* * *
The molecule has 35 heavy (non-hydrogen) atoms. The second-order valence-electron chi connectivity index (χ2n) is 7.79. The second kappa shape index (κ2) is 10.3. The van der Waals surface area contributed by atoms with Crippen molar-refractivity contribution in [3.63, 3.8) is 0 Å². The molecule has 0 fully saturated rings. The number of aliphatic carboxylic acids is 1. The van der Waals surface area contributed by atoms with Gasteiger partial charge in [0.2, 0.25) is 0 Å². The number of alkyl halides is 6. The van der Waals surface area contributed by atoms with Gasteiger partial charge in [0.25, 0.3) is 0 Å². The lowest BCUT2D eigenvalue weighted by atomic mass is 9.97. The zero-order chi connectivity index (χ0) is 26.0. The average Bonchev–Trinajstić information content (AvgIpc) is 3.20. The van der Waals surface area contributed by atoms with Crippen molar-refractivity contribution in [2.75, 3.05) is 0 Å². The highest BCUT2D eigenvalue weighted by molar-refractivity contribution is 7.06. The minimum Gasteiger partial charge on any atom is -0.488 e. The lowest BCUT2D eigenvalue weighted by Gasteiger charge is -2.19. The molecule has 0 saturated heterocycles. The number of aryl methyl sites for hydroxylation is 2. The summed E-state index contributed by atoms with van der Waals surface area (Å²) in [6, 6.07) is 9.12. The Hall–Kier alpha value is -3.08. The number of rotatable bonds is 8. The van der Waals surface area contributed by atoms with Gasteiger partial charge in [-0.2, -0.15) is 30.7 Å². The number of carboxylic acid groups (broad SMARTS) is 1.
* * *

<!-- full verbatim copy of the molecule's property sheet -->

The molecule has 35 heavy (non-hydrogen) atoms. The second-order valence-electron chi connectivity index (χ2n) is 7.79. The second kappa shape index (κ2) is 10.3. The van der Waals surface area contributed by atoms with Crippen molar-refractivity contribution in [3.63, 3.8) is 0 Å². The molecule has 0 fully saturated rings. The number of aliphatic carboxylic acids is 1. The van der Waals surface area contributed by atoms with Gasteiger partial charge in [0.2, 0.25) is 0 Å². The number of alkyl halides is 6. The van der Waals surface area contributed by atoms with Gasteiger partial charge in [0.25, 0.3) is 0 Å². The lowest BCUT2D eigenvalue weighted by atomic mass is 9.97. The zero-order chi connectivity index (χ0) is 26.0. The average Bonchev–Trinajstić information content (AvgIpc) is 3.20. The van der Waals surface area contributed by atoms with Crippen molar-refractivity contribution in [2.75, 3.05) is 0 Å². The highest BCUT2D eigenvalue weighted by molar-refractivity contribution is 7.06. The minimum Gasteiger partial charge on any atom is -0.488 e. The lowest BCUT2D eigenvalue weighted by Gasteiger charge is -2.19. The molecule has 0 saturated heterocycles. The number of aryl methyl sites for hydroxylation is 2. The summed E-state index contributed by atoms with van der Waals surface area (Å²) in [6, 6.07) is 9.12. The Hall–Kier alpha value is -3.08. The number of rotatable bonds is 8. The van der Waals surface area contributed by atoms with Gasteiger partial charge in [-0.2, -0.15) is 30.7 Å². The number of carboxylic acid groups (broad SMARTS) is 1.